A SECOND World War veteran from the Three Towns has finally received a commemorative coin to mark his military service - at the age of 101.

War hero Edward (Ted) Gear, who now lives in a retirement complex in Saltcoats, enlisted in the Royal Navy aged 18 shortly after the war began.

Ted, who saw service around the world during the conflict, is the oldest member of the Saltcoats, Ardrossan and Stevenston branch of the Royal British Legion Scotland.

He was presented with his Victory Coin by branch president Paul Coffey at his home last week.

The coin was produced by Legion Scotland in August 2020 to mark the 75th anniversary of the end of the war, with the intention that it be presented to all surviving veterans of the conflict.

But Ted rebuffed the prospect of a formal presentation when he was contacted about his coin, instead being determined that he didn't want any fuss.

Last week, though, Paul "just popped in" to pay Ted a visit - with the full agreement of Ted's family - and had the honour of presenting the centenarian with his Victory Coin on behalf of Legion Scotland, Poppy Scotland and the Scottish Government.

He told Ted the ‘Victory Coin’ was being presented to him in grateful recognition of his contribution to the Allied war effort during WW2.

Ardrossan and Saltcoats Herald: Ted during his naval serviceTed during his naval service (Image: Paul Coffey)

Ted now lives the quiet life in the retirement complex with daily visits from his family, friends and carers.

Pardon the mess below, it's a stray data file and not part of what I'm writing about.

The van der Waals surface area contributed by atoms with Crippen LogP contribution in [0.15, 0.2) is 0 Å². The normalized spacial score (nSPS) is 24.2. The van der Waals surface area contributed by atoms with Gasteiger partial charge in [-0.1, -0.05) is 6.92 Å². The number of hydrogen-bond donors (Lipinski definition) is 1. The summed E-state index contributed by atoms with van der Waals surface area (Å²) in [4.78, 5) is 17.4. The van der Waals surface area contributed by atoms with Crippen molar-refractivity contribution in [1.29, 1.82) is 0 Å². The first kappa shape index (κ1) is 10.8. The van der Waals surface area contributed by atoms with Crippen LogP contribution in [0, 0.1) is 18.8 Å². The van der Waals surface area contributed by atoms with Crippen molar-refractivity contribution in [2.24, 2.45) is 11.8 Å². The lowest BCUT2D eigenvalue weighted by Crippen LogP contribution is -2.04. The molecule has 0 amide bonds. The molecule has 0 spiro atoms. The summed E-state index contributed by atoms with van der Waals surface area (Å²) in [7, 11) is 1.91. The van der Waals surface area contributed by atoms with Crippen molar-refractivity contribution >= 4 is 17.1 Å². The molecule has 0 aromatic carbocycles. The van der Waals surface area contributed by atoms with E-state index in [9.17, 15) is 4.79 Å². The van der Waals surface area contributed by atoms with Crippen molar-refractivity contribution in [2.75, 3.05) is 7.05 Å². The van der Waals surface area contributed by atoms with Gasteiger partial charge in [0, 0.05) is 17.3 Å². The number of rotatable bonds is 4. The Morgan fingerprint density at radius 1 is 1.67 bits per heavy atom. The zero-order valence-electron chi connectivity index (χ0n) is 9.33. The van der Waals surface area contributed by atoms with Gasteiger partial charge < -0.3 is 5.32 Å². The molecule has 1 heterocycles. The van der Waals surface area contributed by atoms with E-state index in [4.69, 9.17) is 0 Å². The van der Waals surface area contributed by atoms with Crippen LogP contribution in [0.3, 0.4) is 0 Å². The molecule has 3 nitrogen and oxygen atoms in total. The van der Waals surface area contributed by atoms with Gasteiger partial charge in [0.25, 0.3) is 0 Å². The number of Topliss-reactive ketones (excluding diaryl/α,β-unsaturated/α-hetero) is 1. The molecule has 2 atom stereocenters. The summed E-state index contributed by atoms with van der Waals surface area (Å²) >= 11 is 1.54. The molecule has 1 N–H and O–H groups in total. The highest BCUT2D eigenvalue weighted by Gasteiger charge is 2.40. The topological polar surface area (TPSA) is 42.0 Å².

He was born on February 19, 1922 in a small cottage on Barry Island, just to the west of Cardiff - now a popular seaside resort, but in the 1920s still a busy dockland area.

Ted enlisted in the Royal Navy on March 26, 1940, and after basic training ‘up north’, he joined the ‘ship’ that was to be his home for the next six years - a Harbour Defence Motor Launch.

The vessel was very successful in its role, and was used around the world, although was not the easiest boat to travel in.

Ted sailed around the world with many convoys. His boat's duties whilst in port included protecting the bigger warships and cargo ships.

He described sailing around stationary convoys and dropping three small depth charges at a time, aimed at deterring enemy divers and small submersibles - a dangerous, but important job

In 1942 whilst in home waters, Ted was given two days special leave to marry his sweetheart, Betty McCallum.

They had met whilst Ted was on a run ashore previously in Ardrossan and they had kept in touch.

The marriage was a rush affair due to Ted's naval duties, and took place in the registry office at the ‘Iron Brig’ in Ardrossan Road, Saltcoats.

Having survived the war, and in 1946 having attained the senior rank of Coxswain, Ted was demobbed - though his ship was in Burma at the time he got the news, so it took more than three weeks to get home.

The worst part of the trip, according to Ted, was the five day journey through Burma, India and down to Ceylon (now Sri Lanka). He still recalls the very basic trains - and his very sore backside!

Ardrossan and Saltcoats Herald: The Victory Coin

Back in the UK, Ted made his way back to the Three Towns, where his beloved Betty was waiting.

The couple settled in the local area, and Ted began a new career on the railways, eventually becoming a train driver.

In 1946, shortly after returning home, he was "marched down" to the Ardrossan Masonic by his father-in-law Willy McCallum, and joined the 320 Masonic Lodge, based in Castle Craigs - now the Ardrossan Indoor Bowling Club, where the then Lord Eglinton was the Master.

Ted may not be the oldest Masonic member in Scotland, but he may well be the longest serving Mason - and is certainly the oldetst in the local area.

Ted retired due to eyesight problems when he was 63. Sadly his wife Betty passed away, but between them they have five children, nine grandchildren, and 15 great-grandchildren, some of now live are in Australia.

Congratulations to Ted from all at the Herald.